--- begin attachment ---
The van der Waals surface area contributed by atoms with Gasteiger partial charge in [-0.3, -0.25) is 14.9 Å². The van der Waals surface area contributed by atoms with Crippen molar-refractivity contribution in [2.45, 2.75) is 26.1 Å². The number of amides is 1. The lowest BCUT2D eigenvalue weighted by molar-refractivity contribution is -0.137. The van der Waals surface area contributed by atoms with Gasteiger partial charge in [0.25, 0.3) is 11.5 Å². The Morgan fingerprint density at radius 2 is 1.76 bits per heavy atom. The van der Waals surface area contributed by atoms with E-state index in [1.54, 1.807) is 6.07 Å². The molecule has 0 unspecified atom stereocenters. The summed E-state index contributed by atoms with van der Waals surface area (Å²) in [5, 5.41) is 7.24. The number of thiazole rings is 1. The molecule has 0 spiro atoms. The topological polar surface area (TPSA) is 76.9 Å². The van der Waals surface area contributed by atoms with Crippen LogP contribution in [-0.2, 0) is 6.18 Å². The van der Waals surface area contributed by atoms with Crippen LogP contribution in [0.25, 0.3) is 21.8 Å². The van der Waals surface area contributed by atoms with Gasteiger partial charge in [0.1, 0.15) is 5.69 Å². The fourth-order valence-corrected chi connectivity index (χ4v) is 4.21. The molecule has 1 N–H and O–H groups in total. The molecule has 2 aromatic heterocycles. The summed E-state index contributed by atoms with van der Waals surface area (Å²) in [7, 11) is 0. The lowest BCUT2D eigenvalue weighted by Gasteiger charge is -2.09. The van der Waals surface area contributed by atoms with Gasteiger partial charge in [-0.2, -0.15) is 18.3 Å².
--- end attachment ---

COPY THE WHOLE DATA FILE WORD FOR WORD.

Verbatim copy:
The van der Waals surface area contributed by atoms with Gasteiger partial charge in [-0.3, -0.25) is 14.9 Å². The van der Waals surface area contributed by atoms with Crippen molar-refractivity contribution in [2.45, 2.75) is 26.1 Å². The number of amides is 1. The lowest BCUT2D eigenvalue weighted by molar-refractivity contribution is -0.137. The van der Waals surface area contributed by atoms with Gasteiger partial charge in [0.25, 0.3) is 11.5 Å². The Morgan fingerprint density at radius 2 is 1.76 bits per heavy atom. The van der Waals surface area contributed by atoms with E-state index in [1.54, 1.807) is 6.07 Å². The molecule has 0 unspecified atom stereocenters. The summed E-state index contributed by atoms with van der Waals surface area (Å²) in [5, 5.41) is 7.24. The number of thiazole rings is 1. The molecule has 0 spiro atoms. The topological polar surface area (TPSA) is 76.9 Å². The van der Waals surface area contributed by atoms with Crippen LogP contribution in [-0.2, 0) is 6.18 Å². The van der Waals surface area contributed by atoms with Crippen LogP contribution in [0.25, 0.3) is 21.8 Å². The van der Waals surface area contributed by atoms with Gasteiger partial charge in [0.1, 0.15) is 5.69 Å². The fourth-order valence-corrected chi connectivity index (χ4v) is 4.21. The molecule has 1 N–H and O–H groups in total. The molecule has 2 aromatic heterocycles. The summed E-state index contributed by atoms with van der Waals surface area (Å²) in [7, 11) is 0. The lowest BCUT2D eigenvalue weighted by Gasteiger charge is -2.09. The van der Waals surface area contributed by atoms with Gasteiger partial charge in [-0.2, -0.15) is 18.3 Å².